Hiatus hernia diagnostic study of choice

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Editor-In-Chief: C. Michael Gibson, M.S., M.D. [1]; Associate Editor(s)-in-Chief: Vamsikrishna Gunnam M.B.B.S [2]


When a patient is suspected for having a sliding hiatus hernia and symptoms of gastroesophageal reflux disease (GERD) which includes regurgitation, heartburn, and dysphagia epigastric pain or fullness, nausea, or vomiting. High resolution manometry with esophageal pressure topography (EPT) is the most sensitive test for the diagnosis of hiatal hernia.

Diagnostic Study of Choice

Study of choice:

The comparison table for diagnostic studies of choice for High resolution manometry and endoscopy.[4]

Test Sensitivity Specificity
High resolution manometry 92% 95%
Endoscopy  73% 73%


  1. Kahrilas PJ, Kim HC, Pandolfino JE (2008). "Approaches to the diagnosis and grading of hiatal hernia". Best Pract Res Clin Gastroenterol. 22 (4): 601–16. doi:10.1016/j.bpg.2007.12.007. PMC 2548324. PMID 18656819.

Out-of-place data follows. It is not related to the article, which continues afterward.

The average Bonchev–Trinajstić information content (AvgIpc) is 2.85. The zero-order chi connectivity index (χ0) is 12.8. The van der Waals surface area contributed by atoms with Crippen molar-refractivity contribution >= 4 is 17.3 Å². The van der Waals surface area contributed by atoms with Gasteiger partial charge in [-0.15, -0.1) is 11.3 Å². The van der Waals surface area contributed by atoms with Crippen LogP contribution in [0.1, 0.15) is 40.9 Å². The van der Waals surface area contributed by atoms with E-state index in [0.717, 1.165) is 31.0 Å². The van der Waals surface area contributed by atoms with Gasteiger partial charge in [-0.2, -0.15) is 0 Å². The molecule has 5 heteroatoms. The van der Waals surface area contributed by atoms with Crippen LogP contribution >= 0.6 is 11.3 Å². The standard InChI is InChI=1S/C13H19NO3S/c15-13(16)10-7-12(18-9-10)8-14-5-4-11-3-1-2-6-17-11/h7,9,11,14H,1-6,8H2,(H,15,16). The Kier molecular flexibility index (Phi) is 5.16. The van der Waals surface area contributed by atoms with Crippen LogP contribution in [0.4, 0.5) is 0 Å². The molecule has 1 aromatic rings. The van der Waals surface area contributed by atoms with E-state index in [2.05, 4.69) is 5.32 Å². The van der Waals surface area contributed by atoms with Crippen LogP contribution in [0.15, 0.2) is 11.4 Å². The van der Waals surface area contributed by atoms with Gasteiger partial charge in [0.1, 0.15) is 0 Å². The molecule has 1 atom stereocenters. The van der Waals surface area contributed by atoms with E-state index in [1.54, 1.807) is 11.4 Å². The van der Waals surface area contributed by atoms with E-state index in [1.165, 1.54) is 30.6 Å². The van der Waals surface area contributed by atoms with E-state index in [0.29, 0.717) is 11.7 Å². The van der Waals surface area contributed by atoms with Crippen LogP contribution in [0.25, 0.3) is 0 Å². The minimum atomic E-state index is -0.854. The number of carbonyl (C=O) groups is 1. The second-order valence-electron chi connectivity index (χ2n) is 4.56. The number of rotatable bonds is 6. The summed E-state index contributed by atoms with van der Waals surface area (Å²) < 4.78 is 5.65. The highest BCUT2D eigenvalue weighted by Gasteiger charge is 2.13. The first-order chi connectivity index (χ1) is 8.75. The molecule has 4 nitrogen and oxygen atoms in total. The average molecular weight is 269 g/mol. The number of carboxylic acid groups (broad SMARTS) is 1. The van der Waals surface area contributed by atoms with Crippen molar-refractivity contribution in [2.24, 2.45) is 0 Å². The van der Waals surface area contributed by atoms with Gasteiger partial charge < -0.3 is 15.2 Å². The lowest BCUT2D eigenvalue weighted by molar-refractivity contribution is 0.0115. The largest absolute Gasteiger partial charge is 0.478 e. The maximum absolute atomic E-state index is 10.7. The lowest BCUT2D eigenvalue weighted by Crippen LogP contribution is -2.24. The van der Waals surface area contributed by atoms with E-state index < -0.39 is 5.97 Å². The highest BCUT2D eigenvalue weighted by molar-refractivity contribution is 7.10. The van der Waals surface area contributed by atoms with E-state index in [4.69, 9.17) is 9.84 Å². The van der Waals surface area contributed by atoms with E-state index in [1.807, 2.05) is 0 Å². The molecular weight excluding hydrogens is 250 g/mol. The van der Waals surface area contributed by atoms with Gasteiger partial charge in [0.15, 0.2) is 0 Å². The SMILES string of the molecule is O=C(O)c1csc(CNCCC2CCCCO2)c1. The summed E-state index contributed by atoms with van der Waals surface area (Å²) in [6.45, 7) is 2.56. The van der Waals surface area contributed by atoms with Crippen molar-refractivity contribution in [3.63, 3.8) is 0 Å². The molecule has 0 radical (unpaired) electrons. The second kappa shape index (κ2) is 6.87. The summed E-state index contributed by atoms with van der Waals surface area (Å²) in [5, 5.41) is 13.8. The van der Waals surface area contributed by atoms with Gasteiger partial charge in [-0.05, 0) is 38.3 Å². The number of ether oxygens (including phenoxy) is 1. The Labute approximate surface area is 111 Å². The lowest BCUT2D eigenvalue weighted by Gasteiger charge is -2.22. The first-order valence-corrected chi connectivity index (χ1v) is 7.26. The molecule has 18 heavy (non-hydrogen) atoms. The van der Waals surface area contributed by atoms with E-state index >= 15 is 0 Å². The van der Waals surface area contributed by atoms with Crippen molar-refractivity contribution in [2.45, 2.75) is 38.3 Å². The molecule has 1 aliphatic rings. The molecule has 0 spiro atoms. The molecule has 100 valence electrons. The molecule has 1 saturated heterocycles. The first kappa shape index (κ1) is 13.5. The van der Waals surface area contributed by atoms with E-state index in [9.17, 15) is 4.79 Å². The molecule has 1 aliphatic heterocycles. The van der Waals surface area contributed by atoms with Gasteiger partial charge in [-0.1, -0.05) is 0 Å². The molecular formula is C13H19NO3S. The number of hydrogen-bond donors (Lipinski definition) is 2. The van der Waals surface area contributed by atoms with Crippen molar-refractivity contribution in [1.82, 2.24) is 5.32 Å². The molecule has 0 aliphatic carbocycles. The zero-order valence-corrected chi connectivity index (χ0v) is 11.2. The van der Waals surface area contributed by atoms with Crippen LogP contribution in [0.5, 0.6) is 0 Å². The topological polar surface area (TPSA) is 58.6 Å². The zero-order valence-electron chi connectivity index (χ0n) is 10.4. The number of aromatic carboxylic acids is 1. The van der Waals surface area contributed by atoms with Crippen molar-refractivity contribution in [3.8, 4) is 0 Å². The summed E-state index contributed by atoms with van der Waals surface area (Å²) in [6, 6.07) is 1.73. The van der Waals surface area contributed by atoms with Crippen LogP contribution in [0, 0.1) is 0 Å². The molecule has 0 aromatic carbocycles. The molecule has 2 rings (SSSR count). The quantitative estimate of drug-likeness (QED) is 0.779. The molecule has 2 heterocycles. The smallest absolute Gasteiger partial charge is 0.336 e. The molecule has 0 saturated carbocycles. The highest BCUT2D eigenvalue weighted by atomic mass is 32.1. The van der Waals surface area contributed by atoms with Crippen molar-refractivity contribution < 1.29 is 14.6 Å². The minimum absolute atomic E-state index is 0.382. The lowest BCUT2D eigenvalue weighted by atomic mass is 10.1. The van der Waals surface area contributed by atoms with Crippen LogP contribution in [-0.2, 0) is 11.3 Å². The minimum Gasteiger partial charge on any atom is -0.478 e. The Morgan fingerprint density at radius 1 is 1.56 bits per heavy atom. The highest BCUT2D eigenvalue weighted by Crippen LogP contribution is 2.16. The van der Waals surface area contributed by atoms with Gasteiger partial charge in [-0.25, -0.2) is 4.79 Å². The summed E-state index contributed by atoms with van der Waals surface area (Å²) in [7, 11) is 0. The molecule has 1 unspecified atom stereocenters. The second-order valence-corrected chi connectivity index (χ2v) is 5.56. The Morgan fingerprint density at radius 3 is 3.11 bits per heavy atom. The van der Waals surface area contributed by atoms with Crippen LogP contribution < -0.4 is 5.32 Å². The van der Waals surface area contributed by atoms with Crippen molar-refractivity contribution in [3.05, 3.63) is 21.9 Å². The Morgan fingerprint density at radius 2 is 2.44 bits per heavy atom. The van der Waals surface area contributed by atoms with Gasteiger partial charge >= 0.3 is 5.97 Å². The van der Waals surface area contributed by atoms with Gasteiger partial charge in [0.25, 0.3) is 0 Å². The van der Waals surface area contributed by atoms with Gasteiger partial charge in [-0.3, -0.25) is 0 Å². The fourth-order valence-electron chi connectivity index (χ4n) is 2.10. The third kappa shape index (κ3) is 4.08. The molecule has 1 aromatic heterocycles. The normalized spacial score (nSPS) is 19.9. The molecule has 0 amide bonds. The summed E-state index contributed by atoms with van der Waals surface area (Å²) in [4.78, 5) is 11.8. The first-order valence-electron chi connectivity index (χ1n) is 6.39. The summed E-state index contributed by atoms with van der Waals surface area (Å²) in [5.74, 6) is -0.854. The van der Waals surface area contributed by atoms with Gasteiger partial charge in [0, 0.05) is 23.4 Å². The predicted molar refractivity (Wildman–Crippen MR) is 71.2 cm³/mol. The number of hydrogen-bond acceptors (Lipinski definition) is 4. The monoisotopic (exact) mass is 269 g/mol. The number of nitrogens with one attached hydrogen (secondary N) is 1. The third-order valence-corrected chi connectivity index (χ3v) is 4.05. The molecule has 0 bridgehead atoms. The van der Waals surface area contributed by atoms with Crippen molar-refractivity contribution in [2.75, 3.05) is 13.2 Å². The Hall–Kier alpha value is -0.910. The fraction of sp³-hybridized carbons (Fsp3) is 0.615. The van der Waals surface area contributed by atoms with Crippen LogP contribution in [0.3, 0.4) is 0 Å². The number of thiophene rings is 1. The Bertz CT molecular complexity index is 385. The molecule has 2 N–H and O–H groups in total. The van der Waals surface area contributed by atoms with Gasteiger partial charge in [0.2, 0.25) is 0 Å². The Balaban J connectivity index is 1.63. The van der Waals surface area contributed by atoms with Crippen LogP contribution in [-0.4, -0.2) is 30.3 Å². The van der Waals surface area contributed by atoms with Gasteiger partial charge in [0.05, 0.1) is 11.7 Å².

2. Cho YK (October 2011). "High-resolution manometry for assessing hiatal hernia in a patient with severe reflux esophagitis". J Neurogastroenterol Motil. 17 (4): 421–2. doi:10.5056/jnm.2011.17.4.421. PMC 3228984. PMID 22148113.
  3. Khajanchee YS, Cassera MA, Swanström LL, Dunst CM (January 2013). "Diagnosis of Type-I hiatal hernia: a comparison of high-resolution manometry and endoscopy". Dis. Esophagus. 26 (1): 1–6. doi:10.1111/j.1442-2050.2011.01314.x. PMID 22320417.
  4. Weijenborg PW, van Hoeij FB, Smout AJ, Bredenoord AJ (February 2015). "Accuracy of hiatal hernia detection with esophageal high-resolution manometry". Neurogastroenterol. Motil. 27 (2): 293–9. doi:10.1111/nmo.12507. PMID 25620528.

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